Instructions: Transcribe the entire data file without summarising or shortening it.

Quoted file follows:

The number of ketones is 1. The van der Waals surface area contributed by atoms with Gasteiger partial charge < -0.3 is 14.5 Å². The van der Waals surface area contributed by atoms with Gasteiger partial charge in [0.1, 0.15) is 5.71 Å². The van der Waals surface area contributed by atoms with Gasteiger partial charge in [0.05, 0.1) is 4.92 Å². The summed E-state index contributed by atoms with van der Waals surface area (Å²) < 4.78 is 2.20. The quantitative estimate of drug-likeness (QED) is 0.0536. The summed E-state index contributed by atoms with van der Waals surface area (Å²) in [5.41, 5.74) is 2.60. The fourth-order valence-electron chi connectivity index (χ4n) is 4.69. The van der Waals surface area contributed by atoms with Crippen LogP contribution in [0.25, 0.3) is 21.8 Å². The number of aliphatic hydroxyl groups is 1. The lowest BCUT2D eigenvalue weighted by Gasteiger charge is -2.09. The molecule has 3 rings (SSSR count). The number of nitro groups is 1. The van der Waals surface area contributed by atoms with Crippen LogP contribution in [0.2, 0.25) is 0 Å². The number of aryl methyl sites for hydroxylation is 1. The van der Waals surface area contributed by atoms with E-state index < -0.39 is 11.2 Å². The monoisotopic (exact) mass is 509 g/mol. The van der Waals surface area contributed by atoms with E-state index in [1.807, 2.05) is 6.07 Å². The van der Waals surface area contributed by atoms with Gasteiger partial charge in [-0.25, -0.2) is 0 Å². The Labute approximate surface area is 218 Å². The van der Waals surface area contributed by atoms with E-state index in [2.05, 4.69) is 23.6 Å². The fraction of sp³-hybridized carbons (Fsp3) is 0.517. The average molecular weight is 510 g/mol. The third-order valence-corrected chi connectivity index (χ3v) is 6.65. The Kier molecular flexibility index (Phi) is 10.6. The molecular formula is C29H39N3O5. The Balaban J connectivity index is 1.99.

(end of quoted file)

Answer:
The number of ketones is 1. The van der Waals surface area contributed by atoms with Gasteiger partial charge < -0.3 is 14.5 Å². The van der Waals surface area contributed by atoms with Gasteiger partial charge in [0.1, 0.15) is 5.71 Å². The van der Waals surface area contributed by atoms with Gasteiger partial charge in [0.05, 0.1) is 4.92 Å². The summed E-state index contributed by atoms with van der Waals surface area (Å²) < 4.78 is 2.20. The quantitative estimate of drug-likeness (QED) is 0.0536. The summed E-state index contributed by atoms with van der Waals surface area (Å²) in [5.41, 5.74) is 2.60. The fourth-order valence-electron chi connectivity index (χ4n) is 4.69. The van der Waals surface area contributed by atoms with Crippen LogP contribution in [0.25, 0.3) is 21.8 Å². The number of aliphatic hydroxyl groups is 1. The lowest BCUT2D eigenvalue weighted by Gasteiger charge is -2.09. The molecule has 3 rings (SSSR count). The number of nitro groups is 1. The van der Waals surface area contributed by atoms with Crippen LogP contribution in [0.2, 0.25) is 0 Å². The number of aryl methyl sites for hydroxylation is 1. The van der Waals surface area contributed by atoms with E-state index < -0.39 is 11.2 Å². The monoisotopic (exact) mass is 509 g/mol. The van der Waals surface area contributed by atoms with E-state index in [1.807, 2.05) is 6.07 Å². The van der Waals surface area contributed by atoms with Gasteiger partial charge in [-0.25, -0.2) is 0 Å². The Labute approximate surface area is 218 Å². The van der Waals surface area contributed by atoms with E-state index in [2.05, 4.69) is 23.6 Å². The fraction of sp³-hybridized carbons (Fsp3) is 0.517. The average molecular weight is 510 g/mol. The third-order valence-corrected chi connectivity index (χ3v) is 6.65. The Kier molecular flexibility index (Phi) is 10.6. The molecular formula is C29H39N3O5. The Balaban J connectivity index is 1.99.